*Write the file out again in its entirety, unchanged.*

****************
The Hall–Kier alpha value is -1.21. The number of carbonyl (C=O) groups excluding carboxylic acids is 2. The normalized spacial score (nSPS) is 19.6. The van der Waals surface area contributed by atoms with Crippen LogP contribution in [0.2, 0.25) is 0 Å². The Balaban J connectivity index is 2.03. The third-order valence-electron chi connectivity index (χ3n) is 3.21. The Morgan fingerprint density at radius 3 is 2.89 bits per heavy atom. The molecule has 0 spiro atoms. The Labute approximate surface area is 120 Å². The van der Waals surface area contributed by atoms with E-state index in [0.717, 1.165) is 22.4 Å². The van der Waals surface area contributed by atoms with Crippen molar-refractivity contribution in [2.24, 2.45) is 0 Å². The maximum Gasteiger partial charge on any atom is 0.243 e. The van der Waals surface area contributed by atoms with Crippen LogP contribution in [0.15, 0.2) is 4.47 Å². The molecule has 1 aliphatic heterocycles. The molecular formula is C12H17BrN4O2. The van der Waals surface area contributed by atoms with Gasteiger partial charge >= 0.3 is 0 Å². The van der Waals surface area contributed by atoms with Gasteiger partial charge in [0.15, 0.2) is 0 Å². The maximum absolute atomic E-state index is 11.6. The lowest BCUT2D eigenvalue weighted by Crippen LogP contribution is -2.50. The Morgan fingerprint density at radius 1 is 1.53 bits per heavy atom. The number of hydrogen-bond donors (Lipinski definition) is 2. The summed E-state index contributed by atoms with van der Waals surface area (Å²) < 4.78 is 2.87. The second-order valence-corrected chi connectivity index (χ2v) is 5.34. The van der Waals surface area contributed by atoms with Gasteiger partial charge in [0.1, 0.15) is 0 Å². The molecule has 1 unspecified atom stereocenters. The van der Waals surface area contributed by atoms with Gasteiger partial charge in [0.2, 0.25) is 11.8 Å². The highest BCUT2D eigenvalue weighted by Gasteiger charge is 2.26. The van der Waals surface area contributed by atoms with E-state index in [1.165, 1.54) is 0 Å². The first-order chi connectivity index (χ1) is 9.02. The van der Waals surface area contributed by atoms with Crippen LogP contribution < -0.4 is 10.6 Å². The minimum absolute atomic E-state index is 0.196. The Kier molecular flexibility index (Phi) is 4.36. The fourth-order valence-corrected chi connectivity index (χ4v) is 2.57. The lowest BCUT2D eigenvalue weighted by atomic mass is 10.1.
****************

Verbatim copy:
The Hall–Kier alpha value is -1.21. The number of carbonyl (C=O) groups excluding carboxylic acids is 2. The normalized spacial score (nSPS) is 19.6. The van der Waals surface area contributed by atoms with Crippen LogP contribution in [0.2, 0.25) is 0 Å². The Balaban J connectivity index is 2.03. The third-order valence-electron chi connectivity index (χ3n) is 3.21. The Morgan fingerprint density at radius 3 is 2.89 bits per heavy atom. The molecule has 0 spiro atoms. The Labute approximate surface area is 120 Å². The van der Waals surface area contributed by atoms with E-state index in [0.717, 1.165) is 22.4 Å². The van der Waals surface area contributed by atoms with Crippen molar-refractivity contribution in [2.24, 2.45) is 0 Å². The maximum Gasteiger partial charge on any atom is 0.243 e. The van der Waals surface area contributed by atoms with Crippen LogP contribution in [0.15, 0.2) is 4.47 Å². The molecule has 1 aliphatic heterocycles. The molecular formula is C12H17BrN4O2. The van der Waals surface area contributed by atoms with Gasteiger partial charge >= 0.3 is 0 Å². The van der Waals surface area contributed by atoms with Gasteiger partial charge in [0.15, 0.2) is 0 Å². The maximum absolute atomic E-state index is 11.6. The lowest BCUT2D eigenvalue weighted by Crippen LogP contribution is -2.50. The Morgan fingerprint density at radius 1 is 1.53 bits per heavy atom. The number of hydrogen-bond donors (Lipinski definition) is 2. The summed E-state index contributed by atoms with van der Waals surface area (Å²) < 4.78 is 2.87. The second-order valence-corrected chi connectivity index (χ2v) is 5.34. The van der Waals surface area contributed by atoms with Gasteiger partial charge in [0.1, 0.15) is 0 Å². The molecule has 1 unspecified atom stereocenters. The van der Waals surface area contributed by atoms with Gasteiger partial charge in [0.2, 0.25) is 11.8 Å². The highest BCUT2D eigenvalue weighted by Gasteiger charge is 2.26. The van der Waals surface area contributed by atoms with E-state index in [1.165, 1.54) is 0 Å². The first-order chi connectivity index (χ1) is 9.02. The van der Waals surface area contributed by atoms with Crippen LogP contribution < -0.4 is 10.6 Å². The minimum absolute atomic E-state index is 0.196. The Kier molecular flexibility index (Phi) is 4.36. The fourth-order valence-corrected chi connectivity index (χ4v) is 2.57. The lowest BCUT2D eigenvalue weighted by atomic mass is 10.1.